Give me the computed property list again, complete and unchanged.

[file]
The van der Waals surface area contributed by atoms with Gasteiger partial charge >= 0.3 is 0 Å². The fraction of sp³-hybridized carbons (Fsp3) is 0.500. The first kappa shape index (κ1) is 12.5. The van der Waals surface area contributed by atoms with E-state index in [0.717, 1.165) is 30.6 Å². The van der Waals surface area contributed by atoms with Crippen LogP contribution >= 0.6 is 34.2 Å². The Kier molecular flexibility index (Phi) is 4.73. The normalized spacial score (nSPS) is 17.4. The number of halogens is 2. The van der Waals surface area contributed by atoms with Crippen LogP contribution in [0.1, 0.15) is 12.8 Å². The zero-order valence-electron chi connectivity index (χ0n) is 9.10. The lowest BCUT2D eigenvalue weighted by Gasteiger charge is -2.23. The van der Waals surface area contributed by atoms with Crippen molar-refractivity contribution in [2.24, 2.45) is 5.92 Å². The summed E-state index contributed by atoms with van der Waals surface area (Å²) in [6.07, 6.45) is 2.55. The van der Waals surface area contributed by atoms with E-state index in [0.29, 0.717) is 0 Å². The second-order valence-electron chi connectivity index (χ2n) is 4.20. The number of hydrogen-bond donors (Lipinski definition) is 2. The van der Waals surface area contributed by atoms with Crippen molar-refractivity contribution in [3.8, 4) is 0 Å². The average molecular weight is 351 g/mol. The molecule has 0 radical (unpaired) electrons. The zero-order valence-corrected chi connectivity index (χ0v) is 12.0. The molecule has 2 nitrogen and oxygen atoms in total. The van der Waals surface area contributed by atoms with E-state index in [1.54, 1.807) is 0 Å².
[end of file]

The van der Waals surface area contributed by atoms with Gasteiger partial charge >= 0.3 is 0 Å². The fraction of sp³-hybridized carbons (Fsp3) is 0.500. The first kappa shape index (κ1) is 12.5. The van der Waals surface area contributed by atoms with E-state index in [0.717, 1.165) is 30.6 Å². The van der Waals surface area contributed by atoms with Crippen LogP contribution >= 0.6 is 34.2 Å². The Kier molecular flexibility index (Phi) is 4.73. The normalized spacial score (nSPS) is 17.4. The number of halogens is 2. The van der Waals surface area contributed by atoms with Crippen LogP contribution in [0.1, 0.15) is 12.8 Å². The zero-order valence-electron chi connectivity index (χ0n) is 9.10. The lowest BCUT2D eigenvalue weighted by Gasteiger charge is -2.23. The van der Waals surface area contributed by atoms with Crippen molar-refractivity contribution in [2.24, 2.45) is 5.92 Å². The summed E-state index contributed by atoms with van der Waals surface area (Å²) in [6.07, 6.45) is 2.55. The van der Waals surface area contributed by atoms with E-state index in [0.29, 0.717) is 0 Å². The second-order valence-electron chi connectivity index (χ2n) is 4.20. The number of hydrogen-bond donors (Lipinski definition) is 2. The van der Waals surface area contributed by atoms with Crippen molar-refractivity contribution in [3.8, 4) is 0 Å². The average molecular weight is 351 g/mol. The molecule has 0 radical (unpaired) electrons. The zero-order valence-corrected chi connectivity index (χ0v) is 12.0. The molecule has 2 nitrogen and oxygen atoms in total. The van der Waals surface area contributed by atoms with E-state index in [1.54, 1.807) is 0 Å².